The Ups and Downs of Bear-watching

 

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Lily outside her den
Just when we thought we had the Den Cam aimed right, Lily built a wall in front of it.  We don’t know what to do.  Will she move the wall or should we move the Den Cam?  For tonight at least, there’s not much to see.  We’ll see what it looks like tomorrow.

 

Everything has to be right soon because Lily will have cubs shortly.  Her vulva is just nearly as swollen now as it was last year a week before parturition.  We have never seen this swelling reported in the literature.  We have never seen swelling like this except on Lily. However, she is the only bear we have examined in the days before parturition.

Like yesterday, Lily was a calm sweetheart, while Hope didn’t understand what we were doing.  When Lynn (again…) reached a camera inside the den to shoot out the entrance at Lily’s hindquarters, a nervous Hope slapped the den floor and blew.  This was an excellent opportunity for Den Cam Watchers to see how benign this scary-looking behavior is.  A problem is that this harmless nervous bluster can be quite convincing.  Too often, people shoot such bears for being “aggressive and threatening.”  For us, bears’ bluster makes us feel safe.  We know it means that bears are nervous and want to talk about it.   In our 44 years, we have never had a bear turn bluster into an attack.  These scared bears are easy to chase off, but, in our trust-based research, we say “I’m sorry” and show better bear manners.  Our goal is to build trust rather than fear.

 

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Hope expresses anxiety
Hope’s personality is less trusting than most, which will make it hard for us to radio-collar her.  In our trust-based research, we don’t radio-collar bears that resist too much.  In this picture, Hope just finished slapping the ground and blowing. She still has the long, narrow muzzle and intense eyes that show she is nervous. The top of the den is covered with hoar frost from Lily and Hope's breath. The Den Cam tube is to the right but not yet in its current position.

 

Without a radio-collar, Hope may be another bear like 12-year-old RC who used to let us radio-collar her but eventually didn’t want that anymore.  RC is a member of the clan we are studying.  She holds a territory in the study area.  We frequently see her and record how many cubs she has, but we don’t radio-collar her.  That means we can’t find her in the woods to walk with her and can’t obtain much ecological information from her.  But she produces some wonderful, trusting daughters who are not influenced by RC’s personality and who provide the kinds of data RC doesn’t. Calm Jo is one of blustery RC’s daughters.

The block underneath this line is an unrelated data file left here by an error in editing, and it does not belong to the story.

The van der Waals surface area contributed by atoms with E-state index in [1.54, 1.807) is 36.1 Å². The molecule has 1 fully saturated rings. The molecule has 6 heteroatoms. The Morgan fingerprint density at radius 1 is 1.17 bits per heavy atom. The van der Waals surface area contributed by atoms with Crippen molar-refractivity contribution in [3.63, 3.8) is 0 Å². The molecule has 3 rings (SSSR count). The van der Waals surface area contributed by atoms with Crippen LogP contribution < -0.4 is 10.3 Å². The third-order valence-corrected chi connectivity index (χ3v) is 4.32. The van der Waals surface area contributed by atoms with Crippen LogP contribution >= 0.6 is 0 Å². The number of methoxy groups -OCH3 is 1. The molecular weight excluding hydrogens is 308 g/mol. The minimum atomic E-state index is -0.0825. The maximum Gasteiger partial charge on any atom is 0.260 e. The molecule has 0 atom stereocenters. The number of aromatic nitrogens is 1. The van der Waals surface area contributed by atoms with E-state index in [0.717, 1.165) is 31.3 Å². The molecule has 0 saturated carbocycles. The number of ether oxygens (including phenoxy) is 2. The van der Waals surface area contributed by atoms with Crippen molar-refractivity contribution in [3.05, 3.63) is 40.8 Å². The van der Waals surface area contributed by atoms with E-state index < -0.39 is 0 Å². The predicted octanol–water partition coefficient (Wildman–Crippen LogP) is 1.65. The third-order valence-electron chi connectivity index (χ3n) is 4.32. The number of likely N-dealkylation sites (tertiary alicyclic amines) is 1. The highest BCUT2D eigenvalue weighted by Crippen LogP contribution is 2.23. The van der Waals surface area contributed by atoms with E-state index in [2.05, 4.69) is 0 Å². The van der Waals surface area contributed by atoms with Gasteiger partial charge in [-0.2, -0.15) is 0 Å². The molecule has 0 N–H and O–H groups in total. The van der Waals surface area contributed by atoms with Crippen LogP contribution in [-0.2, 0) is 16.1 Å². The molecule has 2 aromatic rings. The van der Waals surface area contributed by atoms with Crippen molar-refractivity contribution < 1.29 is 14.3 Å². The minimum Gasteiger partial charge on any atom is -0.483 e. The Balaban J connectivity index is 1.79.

If Lily leaves the den in the spring with new cubs and yearling Hope, it’s possible Hope will stay with Lily another whole year.  With several cubs nursing, Lily won’t breed this spring.  Will Hope choose on her own to separate from Lily this spring/summer, or will she take advantage of the extra year? Last summer, Hope gained an independence and awareness we don’t usually see in cubs her age. This is all on a wait-and-see basis, of course, but whatever happens will give us insights into what makes bears tick.  We will all learn together.

Today, the annual Christmas Party at the North American Bear Center was fun and laughter and grateful talk about what Lily fans have meant to us and the mission of the Bear Center.  Part of that talk was about how Lily’s army of fans gives the best chance ever for getting radio-collared bears protected.

Thank you for all you do.

—Lynn Rogers and Sue Mansfield, Biologists, Wildlife Research Institute and North American Bear Center

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